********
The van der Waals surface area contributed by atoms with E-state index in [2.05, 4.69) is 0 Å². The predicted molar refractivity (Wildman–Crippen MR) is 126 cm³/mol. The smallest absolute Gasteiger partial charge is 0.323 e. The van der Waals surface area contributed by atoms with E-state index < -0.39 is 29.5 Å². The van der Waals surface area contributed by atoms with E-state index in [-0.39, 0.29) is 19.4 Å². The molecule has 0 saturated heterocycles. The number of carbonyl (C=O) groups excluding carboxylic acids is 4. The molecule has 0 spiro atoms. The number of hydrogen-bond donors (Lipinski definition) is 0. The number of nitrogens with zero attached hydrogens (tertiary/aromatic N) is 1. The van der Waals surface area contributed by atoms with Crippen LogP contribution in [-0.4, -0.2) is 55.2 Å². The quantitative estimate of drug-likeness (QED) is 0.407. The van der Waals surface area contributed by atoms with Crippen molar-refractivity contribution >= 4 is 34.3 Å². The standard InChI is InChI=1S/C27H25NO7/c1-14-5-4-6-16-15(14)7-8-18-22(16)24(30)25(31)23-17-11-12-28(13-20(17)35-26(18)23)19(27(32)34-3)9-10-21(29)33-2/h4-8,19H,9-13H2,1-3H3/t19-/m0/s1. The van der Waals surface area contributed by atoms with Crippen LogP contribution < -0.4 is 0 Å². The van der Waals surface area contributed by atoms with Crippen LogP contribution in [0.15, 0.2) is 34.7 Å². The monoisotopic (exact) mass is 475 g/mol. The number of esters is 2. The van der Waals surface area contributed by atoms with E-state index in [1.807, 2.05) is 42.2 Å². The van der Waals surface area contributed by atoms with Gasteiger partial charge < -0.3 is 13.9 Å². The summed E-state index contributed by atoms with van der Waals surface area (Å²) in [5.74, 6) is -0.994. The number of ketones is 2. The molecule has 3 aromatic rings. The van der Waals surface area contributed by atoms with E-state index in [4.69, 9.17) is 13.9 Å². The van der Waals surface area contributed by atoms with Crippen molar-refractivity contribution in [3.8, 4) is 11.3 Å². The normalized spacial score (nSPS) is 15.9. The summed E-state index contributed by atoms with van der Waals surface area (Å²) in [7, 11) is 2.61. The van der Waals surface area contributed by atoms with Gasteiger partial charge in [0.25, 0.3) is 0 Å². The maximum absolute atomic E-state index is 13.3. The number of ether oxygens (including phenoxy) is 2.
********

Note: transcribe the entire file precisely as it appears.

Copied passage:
The van der Waals surface area contributed by atoms with E-state index in [2.05, 4.69) is 0 Å². The predicted molar refractivity (Wildman–Crippen MR) is 126 cm³/mol. The smallest absolute Gasteiger partial charge is 0.323 e. The van der Waals surface area contributed by atoms with E-state index < -0.39 is 29.5 Å². The van der Waals surface area contributed by atoms with E-state index in [-0.39, 0.29) is 19.4 Å². The molecule has 0 saturated heterocycles. The number of carbonyl (C=O) groups excluding carboxylic acids is 4. The molecule has 0 spiro atoms. The number of hydrogen-bond donors (Lipinski definition) is 0. The number of nitrogens with zero attached hydrogens (tertiary/aromatic N) is 1. The van der Waals surface area contributed by atoms with Crippen LogP contribution in [-0.4, -0.2) is 55.2 Å². The quantitative estimate of drug-likeness (QED) is 0.407. The van der Waals surface area contributed by atoms with Crippen molar-refractivity contribution >= 4 is 34.3 Å². The standard InChI is InChI=1S/C27H25NO7/c1-14-5-4-6-16-15(14)7-8-18-22(16)24(30)25(31)23-17-11-12-28(13-20(17)35-26(18)23)19(27(32)34-3)9-10-21(29)33-2/h4-8,19H,9-13H2,1-3H3/t19-/m0/s1. The van der Waals surface area contributed by atoms with Crippen LogP contribution < -0.4 is 0 Å². The van der Waals surface area contributed by atoms with Crippen LogP contribution in [0.15, 0.2) is 34.7 Å². The monoisotopic (exact) mass is 475 g/mol. The number of esters is 2. The van der Waals surface area contributed by atoms with E-state index in [1.807, 2.05) is 42.2 Å². The van der Waals surface area contributed by atoms with Gasteiger partial charge < -0.3 is 13.9 Å². The summed E-state index contributed by atoms with van der Waals surface area (Å²) in [5.74, 6) is -0.994. The number of ketones is 2. The molecule has 3 aromatic rings. The van der Waals surface area contributed by atoms with E-state index in [4.69, 9.17) is 13.9 Å². The van der Waals surface area contributed by atoms with Crippen molar-refractivity contribution in [3.8, 4) is 11.3 Å². The normalized spacial score (nSPS) is 15.9. The summed E-state index contributed by atoms with van der Waals surface area (Å²) in [7, 11) is 2.61. The van der Waals surface area contributed by atoms with Gasteiger partial charge in [0.25, 0.3) is 0 Å². The maximum absolute atomic E-state index is 13.3. The number of ether oxygens (including phenoxy) is 2.